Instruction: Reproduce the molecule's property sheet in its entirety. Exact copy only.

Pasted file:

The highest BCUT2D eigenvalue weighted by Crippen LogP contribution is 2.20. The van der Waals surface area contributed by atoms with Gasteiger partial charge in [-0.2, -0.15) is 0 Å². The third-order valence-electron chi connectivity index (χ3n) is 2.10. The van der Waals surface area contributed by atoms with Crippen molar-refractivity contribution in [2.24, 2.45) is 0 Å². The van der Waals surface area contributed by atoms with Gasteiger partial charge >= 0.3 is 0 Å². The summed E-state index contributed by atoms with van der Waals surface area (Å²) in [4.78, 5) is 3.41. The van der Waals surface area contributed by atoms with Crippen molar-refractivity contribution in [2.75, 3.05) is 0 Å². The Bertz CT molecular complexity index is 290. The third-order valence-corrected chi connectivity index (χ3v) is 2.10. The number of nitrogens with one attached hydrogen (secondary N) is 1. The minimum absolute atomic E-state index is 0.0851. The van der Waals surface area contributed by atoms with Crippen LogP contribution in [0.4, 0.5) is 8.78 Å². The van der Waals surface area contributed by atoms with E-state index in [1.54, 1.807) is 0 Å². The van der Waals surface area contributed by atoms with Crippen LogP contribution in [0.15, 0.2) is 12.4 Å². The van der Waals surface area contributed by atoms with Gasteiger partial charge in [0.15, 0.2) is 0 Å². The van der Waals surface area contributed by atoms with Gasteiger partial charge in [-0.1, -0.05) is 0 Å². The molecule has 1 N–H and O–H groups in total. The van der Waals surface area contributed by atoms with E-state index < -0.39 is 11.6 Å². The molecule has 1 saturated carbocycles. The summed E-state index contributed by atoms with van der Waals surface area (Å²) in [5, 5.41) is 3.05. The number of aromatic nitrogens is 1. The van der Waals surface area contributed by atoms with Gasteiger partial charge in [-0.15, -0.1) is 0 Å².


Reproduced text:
The highest BCUT2D eigenvalue weighted by Crippen LogP contribution is 2.20. The van der Waals surface area contributed by atoms with Gasteiger partial charge in [-0.2, -0.15) is 0 Å². The third-order valence-electron chi connectivity index (χ3n) is 2.10. The van der Waals surface area contributed by atoms with Crippen molar-refractivity contribution in [2.24, 2.45) is 0 Å². The van der Waals surface area contributed by atoms with Gasteiger partial charge >= 0.3 is 0 Å². The summed E-state index contributed by atoms with van der Waals surface area (Å²) in [4.78, 5) is 3.41. The van der Waals surface area contributed by atoms with Crippen molar-refractivity contribution in [2.75, 3.05) is 0 Å². The Bertz CT molecular complexity index is 290. The third-order valence-corrected chi connectivity index (χ3v) is 2.10. The number of nitrogens with one attached hydrogen (secondary N) is 1. The minimum absolute atomic E-state index is 0.0851. The van der Waals surface area contributed by atoms with Crippen LogP contribution in [0.4, 0.5) is 8.78 Å². The van der Waals surface area contributed by atoms with E-state index in [1.54, 1.807) is 0 Å². The van der Waals surface area contributed by atoms with Crippen LogP contribution in [0.15, 0.2) is 12.4 Å². The van der Waals surface area contributed by atoms with Gasteiger partial charge in [0.15, 0.2) is 0 Å². The van der Waals surface area contributed by atoms with Gasteiger partial charge in [-0.1, -0.05) is 0 Å². The molecule has 1 N–H and O–H groups in total. The van der Waals surface area contributed by atoms with E-state index < -0.39 is 11.6 Å². The molecule has 1 saturated carbocycles. The summed E-state index contributed by atoms with van der Waals surface area (Å²) in [5, 5.41) is 3.05. The number of aromatic nitrogens is 1. The van der Waals surface area contributed by atoms with Gasteiger partial charge in [-0.15, -0.1) is 0 Å².